Every communication from a virtual client must include a personal certificate of authenticity from the CAC and must pass through security gateways, which log transactions into permanent and de-duplicated storage. Suspect records then are available for forensic examination by security personnel using business intelligence software. All transactions, particularly those from Internet connections, will be inspected automatically at a Network Control Center (NCC) by a battery of semantic filters that scan for possible violations. Any compromises of security restrictions or any detected anomaly in text is flagged while communications are cut off.
Virtual desktops can be transferred between desktops, laptops or smart phones or between one data center and another at a different location. When a virtual desktop is transferred, an expiration time limit is issued that allows the virtual desktop to be used offline, such as in the case of air travel or combat missions. If the time limit expires, the virtual desktop is scrambled. While a virtual desktop is checked out, it is periodically synchronized with the copy on the server so it can be completely recovered in case of loss.
Migration to the social computing base case will take many years to accomplish. Applications as well as computers are already in place and must continue with legacy programs until they can be fitted into the new architecture. Meanwhile, the safeguarding of connections to the public Internet requires protective measures. This cannot be delayed and therefore desktop virtualization must proceed immediately.
Potential cost reductions should steer the priority with which the migration of legacy systems is planned. The largest payback comes from the conversion and consolidation of servers into redundant “private clouds.” Whether that is accomplished through government-owned facilities or by renting the cloud infrastructures on a per-transaction basis from several cloud vendors is a matter of the speed at which cost reductions can be delivered. Such choices also will require an ability to relocate the virtual servers across the clouds for the interoperable pooling of assets to ensure fallback for failure-proof continuity of operations.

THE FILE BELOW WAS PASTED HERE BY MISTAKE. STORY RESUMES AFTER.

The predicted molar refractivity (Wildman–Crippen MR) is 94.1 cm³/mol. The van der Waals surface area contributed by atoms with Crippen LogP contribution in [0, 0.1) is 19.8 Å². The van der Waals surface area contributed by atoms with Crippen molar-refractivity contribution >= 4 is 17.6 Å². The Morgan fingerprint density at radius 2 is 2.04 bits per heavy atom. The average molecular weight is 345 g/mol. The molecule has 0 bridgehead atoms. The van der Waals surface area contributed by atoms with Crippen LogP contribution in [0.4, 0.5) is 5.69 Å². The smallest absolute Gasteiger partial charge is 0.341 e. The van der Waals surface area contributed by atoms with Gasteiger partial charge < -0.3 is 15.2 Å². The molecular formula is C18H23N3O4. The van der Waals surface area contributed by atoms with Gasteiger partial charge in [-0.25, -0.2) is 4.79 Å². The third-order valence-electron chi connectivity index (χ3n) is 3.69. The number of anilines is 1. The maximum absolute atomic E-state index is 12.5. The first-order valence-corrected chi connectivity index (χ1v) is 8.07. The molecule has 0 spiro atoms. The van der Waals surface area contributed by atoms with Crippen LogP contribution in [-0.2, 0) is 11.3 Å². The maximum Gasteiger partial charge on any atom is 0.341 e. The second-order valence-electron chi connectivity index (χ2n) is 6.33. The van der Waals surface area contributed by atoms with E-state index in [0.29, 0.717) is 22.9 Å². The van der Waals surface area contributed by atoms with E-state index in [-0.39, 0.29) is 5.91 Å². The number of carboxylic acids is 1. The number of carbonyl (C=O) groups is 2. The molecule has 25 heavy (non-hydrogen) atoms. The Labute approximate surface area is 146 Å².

The placement of all social applications into dedicated Internet servers consolidates desktops from legacy computers. Bug fixes, software updates and virus protection now can be administered in a uniform manner throughout the network. Centralization of controls makes possible the mechanisms through which communications to and from social networks are performed. It reduces the cost of client upgrades because social applications will be sharing much more economical pools of processing, disk storage, communication and energy consumption services. After a person’s Internet connection is placed under the control of a hypervisor, it can be relocated regardless of where a person is located geographically or organizationally.
The placement of social computing under the direct control of a hypervisor (a “bare metal connection”) will dispense with the dependency on proprietary versions of operating systems (
During the transition from a legacy environment, the secure hypervisor will permit the running of virtual computers on a local desktop or laptop. The hypervisor will maintain digital signatures for the virtual window that had access to social computing. If a virtual desktop is modified without authorization, it is shut down immediately.
There is nothing to prevent warfighters from engaging in social computing on public networks using their own computers while paying for their own access privileges. Personal privacy allows that; however, cumbersome regulatory, legal and other restrictions limit such uses. As costs of client devices drop, the warfighters’ personal social computing will come to rely on network connections purchased from commercial information services providers. In such cases messages will have to carry an address that is different from .mil. Such connectivity will be prohibited at sensitive military sites, and therefore social computing will have to rely exclusively on circuits provided by the Defense Department.
The department has the unquestionable authority to control all Internet transactions that originate from every .mil Internet protocol address. A recent pronouncement from the Office of the Secretary of Defense that the department intends to pursue a “balanced” approach to social computing is inconclusive. It leaves huge gaps for tens of thousands of transactions a day that can bypass all protective measures.
The Defense Department must take decisive remedial steps to achieve positive controls over all social computing transactions originating from the toxic Internet. The risks are too great to accept insufficient safeguards.
Paul A. Strassmann is distinguished professor of information science at